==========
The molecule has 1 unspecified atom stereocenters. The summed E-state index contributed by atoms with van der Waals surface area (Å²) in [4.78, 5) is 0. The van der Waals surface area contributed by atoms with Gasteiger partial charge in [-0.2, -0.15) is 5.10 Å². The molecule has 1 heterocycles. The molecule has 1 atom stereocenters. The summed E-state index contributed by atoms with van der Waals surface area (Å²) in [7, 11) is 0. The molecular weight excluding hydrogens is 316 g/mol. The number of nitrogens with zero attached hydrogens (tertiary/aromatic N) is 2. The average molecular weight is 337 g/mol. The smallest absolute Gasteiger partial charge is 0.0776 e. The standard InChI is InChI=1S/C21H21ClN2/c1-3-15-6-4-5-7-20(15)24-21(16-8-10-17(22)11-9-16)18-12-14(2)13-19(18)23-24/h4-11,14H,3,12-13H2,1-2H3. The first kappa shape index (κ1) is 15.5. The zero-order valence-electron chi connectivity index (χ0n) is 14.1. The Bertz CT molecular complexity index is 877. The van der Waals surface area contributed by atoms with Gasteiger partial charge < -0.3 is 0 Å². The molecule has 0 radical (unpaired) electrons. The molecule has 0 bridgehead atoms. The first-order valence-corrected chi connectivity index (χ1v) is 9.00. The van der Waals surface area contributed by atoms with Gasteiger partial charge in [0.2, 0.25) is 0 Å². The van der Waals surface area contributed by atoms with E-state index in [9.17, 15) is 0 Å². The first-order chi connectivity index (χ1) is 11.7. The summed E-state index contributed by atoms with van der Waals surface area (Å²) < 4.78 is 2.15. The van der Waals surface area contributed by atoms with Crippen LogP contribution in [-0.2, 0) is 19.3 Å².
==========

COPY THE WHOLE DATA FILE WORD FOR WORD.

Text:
The molecule has 1 unspecified atom stereocenters. The summed E-state index contributed by atoms with van der Waals surface area (Å²) in [4.78, 5) is 0. The van der Waals surface area contributed by atoms with Gasteiger partial charge in [-0.2, -0.15) is 5.10 Å². The molecule has 1 heterocycles. The molecule has 1 atom stereocenters. The summed E-state index contributed by atoms with van der Waals surface area (Å²) in [7, 11) is 0. The molecular weight excluding hydrogens is 316 g/mol. The number of nitrogens with zero attached hydrogens (tertiary/aromatic N) is 2. The average molecular weight is 337 g/mol. The smallest absolute Gasteiger partial charge is 0.0776 e. The standard InChI is InChI=1S/C21H21ClN2/c1-3-15-6-4-5-7-20(15)24-21(16-8-10-17(22)11-9-16)18-12-14(2)13-19(18)23-24/h4-11,14H,3,12-13H2,1-2H3. The first kappa shape index (κ1) is 15.5. The zero-order valence-electron chi connectivity index (χ0n) is 14.1. The Bertz CT molecular complexity index is 877. The van der Waals surface area contributed by atoms with Gasteiger partial charge < -0.3 is 0 Å². The molecule has 0 radical (unpaired) electrons. The molecule has 0 bridgehead atoms. The first-order valence-corrected chi connectivity index (χ1v) is 9.00. The van der Waals surface area contributed by atoms with Gasteiger partial charge in [0.2, 0.25) is 0 Å². The van der Waals surface area contributed by atoms with E-state index in [9.17, 15) is 0 Å². The first-order chi connectivity index (χ1) is 11.7. The summed E-state index contributed by atoms with van der Waals surface area (Å²) < 4.78 is 2.15. The van der Waals surface area contributed by atoms with Crippen LogP contribution in [-0.2, 0) is 19.3 Å².